"Steroid" is the name given to a chemical compound with a specific structure. In everyday speech, the term steroid is applied to several medications that share this structure; however, these medications have very different uses. Anabolic steroids are a class of drug that mimic the effects of male sex hormones called androgens which stimulate muscle growth and secondary male sex characteristics. They are often abused by bodybuilders and other athletes to build muscle mass and so should be used with caution. When prescribed, oral steroids should be taken as directed. If you come across extra pills that haven't been taken, and are unsure if they are steroids, you can identify the pill based on its physical appearance, information on the bottle, or by consulting a professional.
Continuing with the acute bronchitis case, this patient would usually be given a short term steroid “burst” of high dose prednisone. Those high daily dose is usually tapered off over the course of a few days to avoid adrenal exhaustion and withdrawal effects. You see, when you introduce prednisone (which the body recognizes as cortisol) to the body, the adrenals stop making their own supply. The theory behind tapering off of steroids like prednisone is that by slowly removing the external steroid source, the body can adapt and begin making its own again with less stress placed on the system. The practice of tapering in short term therapy, even in higher doses is debated by many clinicians. Some doctors and clinicians claim that not only is a taper not necessary in short term therapy (14 days or less) but it is better to stop this therapy earlier, the adrenals and body adjust just fine. Using a taper just introduces more of the artificial source for a longer period of time, which is best to be avoided to minimize side effects and more quickly restore natural body hormone levels.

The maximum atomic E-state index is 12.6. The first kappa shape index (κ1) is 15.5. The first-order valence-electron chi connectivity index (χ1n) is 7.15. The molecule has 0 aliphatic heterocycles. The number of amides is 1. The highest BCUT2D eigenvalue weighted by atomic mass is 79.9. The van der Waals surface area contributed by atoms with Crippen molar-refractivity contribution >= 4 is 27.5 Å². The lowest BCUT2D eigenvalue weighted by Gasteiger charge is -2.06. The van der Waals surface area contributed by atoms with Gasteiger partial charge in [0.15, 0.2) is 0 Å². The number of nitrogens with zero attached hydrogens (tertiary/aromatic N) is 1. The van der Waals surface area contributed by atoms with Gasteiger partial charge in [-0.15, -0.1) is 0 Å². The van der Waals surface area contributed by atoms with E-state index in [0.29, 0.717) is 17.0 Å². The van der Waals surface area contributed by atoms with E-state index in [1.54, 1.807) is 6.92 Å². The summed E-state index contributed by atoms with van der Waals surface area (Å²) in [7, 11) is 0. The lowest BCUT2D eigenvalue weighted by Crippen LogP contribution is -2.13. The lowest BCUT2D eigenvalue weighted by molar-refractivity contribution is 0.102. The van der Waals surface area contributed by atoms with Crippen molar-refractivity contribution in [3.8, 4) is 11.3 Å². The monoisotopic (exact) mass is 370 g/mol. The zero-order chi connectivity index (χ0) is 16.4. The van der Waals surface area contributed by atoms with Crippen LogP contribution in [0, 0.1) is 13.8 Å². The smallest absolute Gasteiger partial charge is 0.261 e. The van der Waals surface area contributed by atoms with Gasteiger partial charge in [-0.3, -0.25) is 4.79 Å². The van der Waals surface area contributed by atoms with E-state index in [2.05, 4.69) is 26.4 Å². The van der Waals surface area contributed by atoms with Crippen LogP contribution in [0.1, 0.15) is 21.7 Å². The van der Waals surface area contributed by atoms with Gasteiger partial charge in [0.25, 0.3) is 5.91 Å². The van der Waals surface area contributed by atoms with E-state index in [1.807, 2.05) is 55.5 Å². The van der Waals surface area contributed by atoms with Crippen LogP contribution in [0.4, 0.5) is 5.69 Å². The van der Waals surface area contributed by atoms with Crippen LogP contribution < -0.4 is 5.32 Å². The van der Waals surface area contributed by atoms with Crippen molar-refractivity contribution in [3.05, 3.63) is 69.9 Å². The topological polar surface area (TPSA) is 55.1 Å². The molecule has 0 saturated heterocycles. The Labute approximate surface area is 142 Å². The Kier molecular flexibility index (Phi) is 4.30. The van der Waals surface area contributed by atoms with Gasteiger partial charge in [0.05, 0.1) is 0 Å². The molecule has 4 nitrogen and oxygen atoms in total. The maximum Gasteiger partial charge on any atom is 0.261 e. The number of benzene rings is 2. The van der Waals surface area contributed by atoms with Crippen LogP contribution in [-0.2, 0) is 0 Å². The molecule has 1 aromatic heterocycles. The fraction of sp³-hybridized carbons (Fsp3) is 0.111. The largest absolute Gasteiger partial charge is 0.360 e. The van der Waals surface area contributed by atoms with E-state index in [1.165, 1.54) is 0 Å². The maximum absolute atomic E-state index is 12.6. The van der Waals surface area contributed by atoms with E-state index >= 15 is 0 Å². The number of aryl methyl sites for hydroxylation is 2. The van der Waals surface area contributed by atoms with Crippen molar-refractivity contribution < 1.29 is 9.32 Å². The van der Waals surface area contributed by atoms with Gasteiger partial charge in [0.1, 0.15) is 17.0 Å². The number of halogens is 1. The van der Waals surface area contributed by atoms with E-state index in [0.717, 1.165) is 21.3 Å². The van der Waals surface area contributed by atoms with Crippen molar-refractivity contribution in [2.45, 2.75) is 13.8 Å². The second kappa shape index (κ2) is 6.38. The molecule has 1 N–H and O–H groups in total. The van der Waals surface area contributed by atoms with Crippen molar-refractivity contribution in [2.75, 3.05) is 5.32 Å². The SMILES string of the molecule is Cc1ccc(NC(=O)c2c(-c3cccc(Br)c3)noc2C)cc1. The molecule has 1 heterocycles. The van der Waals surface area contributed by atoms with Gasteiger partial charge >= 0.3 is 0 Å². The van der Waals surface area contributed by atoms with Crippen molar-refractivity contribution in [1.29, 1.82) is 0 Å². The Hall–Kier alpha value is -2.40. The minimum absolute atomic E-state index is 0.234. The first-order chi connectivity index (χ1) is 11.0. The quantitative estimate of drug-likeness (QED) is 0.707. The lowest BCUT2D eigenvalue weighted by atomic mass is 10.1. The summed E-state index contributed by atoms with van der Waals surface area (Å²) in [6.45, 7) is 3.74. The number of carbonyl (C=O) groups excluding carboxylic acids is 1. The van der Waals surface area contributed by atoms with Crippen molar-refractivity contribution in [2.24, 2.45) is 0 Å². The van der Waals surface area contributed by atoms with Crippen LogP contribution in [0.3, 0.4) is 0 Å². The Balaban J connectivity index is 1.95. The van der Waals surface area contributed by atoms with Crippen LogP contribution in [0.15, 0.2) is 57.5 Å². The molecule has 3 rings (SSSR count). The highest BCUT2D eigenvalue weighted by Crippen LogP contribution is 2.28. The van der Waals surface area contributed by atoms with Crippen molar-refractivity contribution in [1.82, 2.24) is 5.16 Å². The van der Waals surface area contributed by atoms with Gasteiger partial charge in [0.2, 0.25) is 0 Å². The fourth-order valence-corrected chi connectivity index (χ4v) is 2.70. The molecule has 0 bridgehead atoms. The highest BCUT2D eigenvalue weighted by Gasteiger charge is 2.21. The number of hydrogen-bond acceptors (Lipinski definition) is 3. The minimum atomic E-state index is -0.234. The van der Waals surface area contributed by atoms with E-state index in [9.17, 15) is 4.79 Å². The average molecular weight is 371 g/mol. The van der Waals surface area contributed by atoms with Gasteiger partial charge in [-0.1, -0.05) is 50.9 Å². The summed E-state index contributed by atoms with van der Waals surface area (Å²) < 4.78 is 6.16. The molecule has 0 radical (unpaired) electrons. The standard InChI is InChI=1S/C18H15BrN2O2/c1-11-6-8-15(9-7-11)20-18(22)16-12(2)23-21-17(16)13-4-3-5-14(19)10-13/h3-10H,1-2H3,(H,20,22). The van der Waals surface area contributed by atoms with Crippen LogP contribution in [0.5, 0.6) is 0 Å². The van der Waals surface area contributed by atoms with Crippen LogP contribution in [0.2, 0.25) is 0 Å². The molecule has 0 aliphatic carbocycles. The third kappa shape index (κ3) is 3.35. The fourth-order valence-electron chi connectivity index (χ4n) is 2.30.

Glucocorticoids are potent anti-inflammatories, regardless of the inflammation's cause; their primary anti-inflammatory mechanism is lipocortin-1 (annexin-1) synthesis. Lipocortin-1 both suppresses phospholipase A2 , thereby blocking eicosanoid production, and inhibits various leukocyte inflammatory events ( epithelial adhesion , emigration , chemotaxis , phagocytosis , respiratory burst , etc.). In other words, glucocorticoids not only suppress immune response, but also inhibit the two main products of inflammation, prostaglandins and leukotrienes . They inhibit prostaglandin synthesis at the level of phospholipase A2 as well as at the level of cyclooxygenase /PGE isomerase (COX-1 and COX-2),  the latter effect being much like that of NSAIDs , potentiating the anti-inflammatory effect.